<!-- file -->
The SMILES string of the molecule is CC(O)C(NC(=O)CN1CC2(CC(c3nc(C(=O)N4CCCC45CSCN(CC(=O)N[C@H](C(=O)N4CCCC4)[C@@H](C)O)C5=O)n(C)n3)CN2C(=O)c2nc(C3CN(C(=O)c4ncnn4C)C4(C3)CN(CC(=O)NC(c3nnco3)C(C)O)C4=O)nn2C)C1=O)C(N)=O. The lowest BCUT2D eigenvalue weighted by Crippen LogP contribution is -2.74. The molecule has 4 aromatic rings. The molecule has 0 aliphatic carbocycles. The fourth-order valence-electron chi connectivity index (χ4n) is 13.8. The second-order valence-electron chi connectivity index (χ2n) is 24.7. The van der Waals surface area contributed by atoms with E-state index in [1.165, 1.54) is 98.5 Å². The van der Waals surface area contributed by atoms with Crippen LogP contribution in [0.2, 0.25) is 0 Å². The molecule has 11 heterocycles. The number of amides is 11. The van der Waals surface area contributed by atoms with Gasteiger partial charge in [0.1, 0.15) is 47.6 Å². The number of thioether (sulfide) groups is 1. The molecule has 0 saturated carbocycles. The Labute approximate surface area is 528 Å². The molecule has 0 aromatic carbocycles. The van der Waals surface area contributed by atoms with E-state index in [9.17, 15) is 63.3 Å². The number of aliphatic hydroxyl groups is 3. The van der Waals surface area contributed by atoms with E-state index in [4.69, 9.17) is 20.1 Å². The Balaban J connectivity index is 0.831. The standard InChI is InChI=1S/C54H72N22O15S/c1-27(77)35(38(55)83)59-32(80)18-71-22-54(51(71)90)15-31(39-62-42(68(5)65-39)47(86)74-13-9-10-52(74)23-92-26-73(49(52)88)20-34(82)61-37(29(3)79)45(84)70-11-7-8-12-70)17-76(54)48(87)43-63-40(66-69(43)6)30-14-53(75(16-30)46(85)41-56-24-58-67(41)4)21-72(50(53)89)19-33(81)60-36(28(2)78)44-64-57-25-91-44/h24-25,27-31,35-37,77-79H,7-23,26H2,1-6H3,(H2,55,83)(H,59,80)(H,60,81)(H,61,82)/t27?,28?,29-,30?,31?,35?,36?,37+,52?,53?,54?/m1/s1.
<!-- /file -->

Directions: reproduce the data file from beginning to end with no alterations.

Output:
The SMILES string of the molecule is CC(O)C(NC(=O)CN1CC2(CC(c3nc(C(=O)N4CCCC45CSCN(CC(=O)N[C@H](C(=O)N4CCCC4)[C@@H](C)O)C5=O)n(C)n3)CN2C(=O)c2nc(C3CN(C(=O)c4ncnn4C)C4(C3)CN(CC(=O)NC(c3nnco3)C(C)O)C4=O)nn2C)C1=O)C(N)=O. The lowest BCUT2D eigenvalue weighted by Crippen LogP contribution is -2.74. The molecule has 4 aromatic rings. The molecule has 0 aliphatic carbocycles. The fourth-order valence-electron chi connectivity index (χ4n) is 13.8. The second-order valence-electron chi connectivity index (χ2n) is 24.7. The van der Waals surface area contributed by atoms with E-state index in [1.165, 1.54) is 98.5 Å². The van der Waals surface area contributed by atoms with Crippen LogP contribution in [0.2, 0.25) is 0 Å². The molecule has 11 heterocycles. The number of amides is 11. The van der Waals surface area contributed by atoms with Gasteiger partial charge in [0.1, 0.15) is 47.6 Å². The number of thioether (sulfide) groups is 1. The molecule has 0 saturated carbocycles. The Labute approximate surface area is 528 Å². The molecule has 0 aromatic carbocycles. The van der Waals surface area contributed by atoms with E-state index in [9.17, 15) is 63.3 Å². The number of aliphatic hydroxyl groups is 3. The van der Waals surface area contributed by atoms with E-state index in [4.69, 9.17) is 20.1 Å². The Balaban J connectivity index is 0.831. The standard InChI is InChI=1S/C54H72N22O15S/c1-27(77)35(38(55)83)59-32(80)18-71-22-54(51(71)90)15-31(39-62-42(68(5)65-39)47(86)74-13-9-10-52(74)23-92-26-73(49(52)88)20-34(82)61-37(29(3)79)45(84)70-11-7-8-12-70)17-76(54)48(87)43-63-40(66-69(43)6)30-14-53(75(16-30)46(85)41-56-24-58-67(41)4)21-72(50(53)89)19-33(81)60-36(28(2)78)44-64-57-25-91-44/h24-25,27-31,35-37,77-79H,7-23,26H2,1-6H3,(H2,55,83)(H,59,80)(H,60,81)(H,61,82)/t27?,28?,29-,30?,31?,35?,36?,37+,52?,53?,54?/m1/s1.